You Can Always Come Up With a Reason For Why the Stock You Are Researching is Actually About to Go Out of Business

by Geoff Gannon


Someone who reads the blog sent me an email asking how Quan and I judge qualitative factors like a company’s durability.

For most stocks, you can easily imagine a future condition that would obsolete the entire business model.

I’ve decided to make this post nothing but a series of examples.

 

John Wiley

Open access journal articles.

There is a whole Wikipedia page about this one. The idea here is that someone else will pay the cost of publishing journals in place of the subscriber.

 

Weight Watchers

Apps.

Dieters will use free apps like MyFitnessPal to count calories instead of going to meetings or using websites like Weight Watchers.

 

HomeServe

Illegal marketing.

Without aggressive marketing aimed at old people – would this product even exist? You can read about the FCA (a U.K. regulator) fine imposed on HomeServe and the reasons for it here.

 

Ark Restaurants

Leases expire.

Ark may not renew its leases because the casino or other landlord would want to charge a lot more rent now that the location and the restaurant is a proven success. So, Ark as a corporation has a finite lifespan except insofar as management reallocates capital to new sites.

 

Village Supermarket

Online groceries.

Traditional supermarkets have 3 durability risks people raise: 1) Online groceries 2) Wal-Mart 3) Organic and fresh competitors: The Fresh Market, Whole Foods, etc.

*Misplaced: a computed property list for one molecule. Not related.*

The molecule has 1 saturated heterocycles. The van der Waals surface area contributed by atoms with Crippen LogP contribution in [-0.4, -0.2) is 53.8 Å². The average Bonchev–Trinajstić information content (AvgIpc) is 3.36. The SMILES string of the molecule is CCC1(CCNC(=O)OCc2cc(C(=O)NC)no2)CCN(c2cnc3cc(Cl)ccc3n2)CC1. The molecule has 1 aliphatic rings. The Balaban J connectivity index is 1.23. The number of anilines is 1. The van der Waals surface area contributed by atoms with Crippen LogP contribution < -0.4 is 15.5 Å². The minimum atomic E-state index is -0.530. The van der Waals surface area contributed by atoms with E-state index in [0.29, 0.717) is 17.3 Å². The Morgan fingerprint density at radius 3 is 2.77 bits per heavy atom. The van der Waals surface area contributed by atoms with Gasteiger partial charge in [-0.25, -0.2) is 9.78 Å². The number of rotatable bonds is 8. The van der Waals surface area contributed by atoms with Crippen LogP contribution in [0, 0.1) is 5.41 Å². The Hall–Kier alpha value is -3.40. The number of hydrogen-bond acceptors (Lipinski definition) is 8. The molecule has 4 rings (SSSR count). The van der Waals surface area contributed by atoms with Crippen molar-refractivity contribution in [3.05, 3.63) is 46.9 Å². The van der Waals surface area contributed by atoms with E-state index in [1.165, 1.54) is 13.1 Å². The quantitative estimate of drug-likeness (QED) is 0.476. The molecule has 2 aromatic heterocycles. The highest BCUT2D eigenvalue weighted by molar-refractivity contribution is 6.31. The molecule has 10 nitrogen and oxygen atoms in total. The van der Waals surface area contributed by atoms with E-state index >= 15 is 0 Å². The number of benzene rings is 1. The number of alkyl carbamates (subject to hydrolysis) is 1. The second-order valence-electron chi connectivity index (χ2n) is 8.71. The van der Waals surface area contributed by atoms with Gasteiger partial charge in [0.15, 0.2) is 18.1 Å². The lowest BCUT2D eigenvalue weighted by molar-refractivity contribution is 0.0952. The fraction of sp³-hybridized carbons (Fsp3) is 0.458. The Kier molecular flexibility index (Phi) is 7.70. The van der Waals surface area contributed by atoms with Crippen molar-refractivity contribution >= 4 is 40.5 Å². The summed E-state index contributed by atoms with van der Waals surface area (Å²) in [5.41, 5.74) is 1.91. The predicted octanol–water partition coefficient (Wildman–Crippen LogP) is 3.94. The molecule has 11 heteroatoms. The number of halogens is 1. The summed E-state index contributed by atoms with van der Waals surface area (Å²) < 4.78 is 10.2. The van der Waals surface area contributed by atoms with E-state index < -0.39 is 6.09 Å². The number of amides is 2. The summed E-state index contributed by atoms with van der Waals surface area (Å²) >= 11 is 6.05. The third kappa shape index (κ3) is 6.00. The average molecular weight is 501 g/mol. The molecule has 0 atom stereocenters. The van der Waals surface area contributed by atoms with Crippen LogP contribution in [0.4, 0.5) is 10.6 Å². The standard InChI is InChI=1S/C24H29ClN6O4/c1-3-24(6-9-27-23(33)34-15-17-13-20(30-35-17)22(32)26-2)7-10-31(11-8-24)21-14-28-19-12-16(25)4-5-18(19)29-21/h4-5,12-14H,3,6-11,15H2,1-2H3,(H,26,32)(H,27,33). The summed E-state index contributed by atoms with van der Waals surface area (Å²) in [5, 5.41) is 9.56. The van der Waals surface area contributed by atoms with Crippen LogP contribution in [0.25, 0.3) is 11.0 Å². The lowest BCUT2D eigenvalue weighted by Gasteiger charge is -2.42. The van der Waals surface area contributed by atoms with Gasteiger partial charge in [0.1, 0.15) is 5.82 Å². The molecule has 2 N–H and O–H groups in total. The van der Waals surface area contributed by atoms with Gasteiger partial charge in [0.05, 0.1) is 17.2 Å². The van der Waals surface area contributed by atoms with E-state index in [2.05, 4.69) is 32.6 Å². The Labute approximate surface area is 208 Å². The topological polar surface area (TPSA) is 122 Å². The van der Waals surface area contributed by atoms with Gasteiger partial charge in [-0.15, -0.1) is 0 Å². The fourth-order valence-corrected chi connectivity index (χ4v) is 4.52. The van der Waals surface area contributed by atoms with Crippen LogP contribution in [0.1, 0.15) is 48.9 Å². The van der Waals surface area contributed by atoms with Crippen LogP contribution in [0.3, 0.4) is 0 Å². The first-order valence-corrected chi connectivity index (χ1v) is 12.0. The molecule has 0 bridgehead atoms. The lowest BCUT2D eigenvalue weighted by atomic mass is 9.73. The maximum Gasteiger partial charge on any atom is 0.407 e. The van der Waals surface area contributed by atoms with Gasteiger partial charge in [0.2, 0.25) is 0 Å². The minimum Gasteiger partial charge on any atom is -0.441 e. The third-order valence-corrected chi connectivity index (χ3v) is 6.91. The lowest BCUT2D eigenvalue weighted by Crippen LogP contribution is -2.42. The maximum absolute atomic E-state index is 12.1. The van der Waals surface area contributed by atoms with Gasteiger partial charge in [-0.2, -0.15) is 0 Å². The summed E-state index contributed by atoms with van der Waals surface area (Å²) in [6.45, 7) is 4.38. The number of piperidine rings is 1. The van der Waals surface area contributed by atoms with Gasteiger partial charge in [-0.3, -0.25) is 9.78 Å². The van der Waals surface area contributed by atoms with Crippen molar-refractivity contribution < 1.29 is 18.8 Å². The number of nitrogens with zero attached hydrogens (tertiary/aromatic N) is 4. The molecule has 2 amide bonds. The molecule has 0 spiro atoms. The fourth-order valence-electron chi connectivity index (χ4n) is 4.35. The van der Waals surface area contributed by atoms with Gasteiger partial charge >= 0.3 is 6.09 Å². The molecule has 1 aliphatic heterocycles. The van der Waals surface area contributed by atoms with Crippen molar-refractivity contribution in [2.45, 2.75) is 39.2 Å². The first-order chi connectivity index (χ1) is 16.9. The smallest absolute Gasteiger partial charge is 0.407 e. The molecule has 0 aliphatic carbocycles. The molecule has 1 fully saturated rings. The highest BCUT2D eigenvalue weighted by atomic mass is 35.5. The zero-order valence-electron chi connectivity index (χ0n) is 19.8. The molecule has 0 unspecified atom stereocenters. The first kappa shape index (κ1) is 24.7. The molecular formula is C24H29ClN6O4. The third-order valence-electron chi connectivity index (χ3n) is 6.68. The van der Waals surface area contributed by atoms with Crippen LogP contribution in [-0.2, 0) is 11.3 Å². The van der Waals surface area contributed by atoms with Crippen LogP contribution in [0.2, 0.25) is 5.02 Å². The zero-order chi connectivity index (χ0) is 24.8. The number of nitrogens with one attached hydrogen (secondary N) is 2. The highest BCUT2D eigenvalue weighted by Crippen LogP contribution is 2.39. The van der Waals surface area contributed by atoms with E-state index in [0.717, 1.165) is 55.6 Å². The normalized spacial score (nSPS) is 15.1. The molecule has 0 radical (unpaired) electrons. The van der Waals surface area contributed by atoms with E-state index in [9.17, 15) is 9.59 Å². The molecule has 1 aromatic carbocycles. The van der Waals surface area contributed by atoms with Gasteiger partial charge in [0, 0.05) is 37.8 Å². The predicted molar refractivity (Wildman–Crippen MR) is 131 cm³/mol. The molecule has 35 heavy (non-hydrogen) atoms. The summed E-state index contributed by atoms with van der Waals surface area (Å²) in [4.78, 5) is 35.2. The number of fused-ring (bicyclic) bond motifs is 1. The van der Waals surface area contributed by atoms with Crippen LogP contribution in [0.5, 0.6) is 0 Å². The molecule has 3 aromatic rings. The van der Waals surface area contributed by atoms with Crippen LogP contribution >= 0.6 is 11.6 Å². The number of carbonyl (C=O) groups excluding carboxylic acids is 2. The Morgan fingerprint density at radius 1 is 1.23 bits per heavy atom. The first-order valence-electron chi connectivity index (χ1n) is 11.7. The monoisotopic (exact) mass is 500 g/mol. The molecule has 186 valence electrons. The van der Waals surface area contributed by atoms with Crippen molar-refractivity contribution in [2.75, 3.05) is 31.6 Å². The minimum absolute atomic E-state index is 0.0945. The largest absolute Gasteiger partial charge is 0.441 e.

America’s Car-Mart

Securitization.

America’s Car-Mart sells used cars so it can collect interest on high risk auto loans. The difficult parts of the business are underwriting and collecting loans. If this could be centralized – as it is in lower risk subprime auto loans – then the loans would become commodities.

 

PetSmart

Online dog food.

The two concerns here are that places like Wal-Mart can sell more dog food and websites like Petflow can sell more dog food.

 

Atlantic Tele-Network

Guyana can take away their monopoly.

 

Greggs

British shoppers will stop frequenting high streets. Or, they will eat healthier food instead.

 

Progressive

Self-driving cars will eliminate accidents and therefore the need for auto-insurance.

 

Babcock & Wilcox

U.S. utilities will shift away from coal power plants – which use boilers – toward natural gas, wind, and solar power plants which don’t use boilers.

The U.S. Navy could stop using: nuclear powered aircraft carriers, nuclear powered ballistic missile submarines, and nuclear powered attack submarines.  

 

Swatch

People will wear products like the Apple Watch instead.

 

Movado

Same.

 

Fossil

Same. Plus, Michael Kors may be a fad.

 

Western Union

Online competitors like Xoom can replace agent location based money transfers.

 

Hunter Douglas

Big box retailers like Home Depot and Lowe’s can sell blinds in their stores. Blinds can be sold online. As a result, people will stop going to the independent dealers that Hunter Douglas gets all its sales through.

 

Strattec

Smart keys and push to start ignitions can eliminate the need for locks and keys used in car doors and the steering column.

 

Q-Logic

The cloud will eliminate the need for storage area networks.

Talk to Geoff about Durability

Check Out Singular Diligence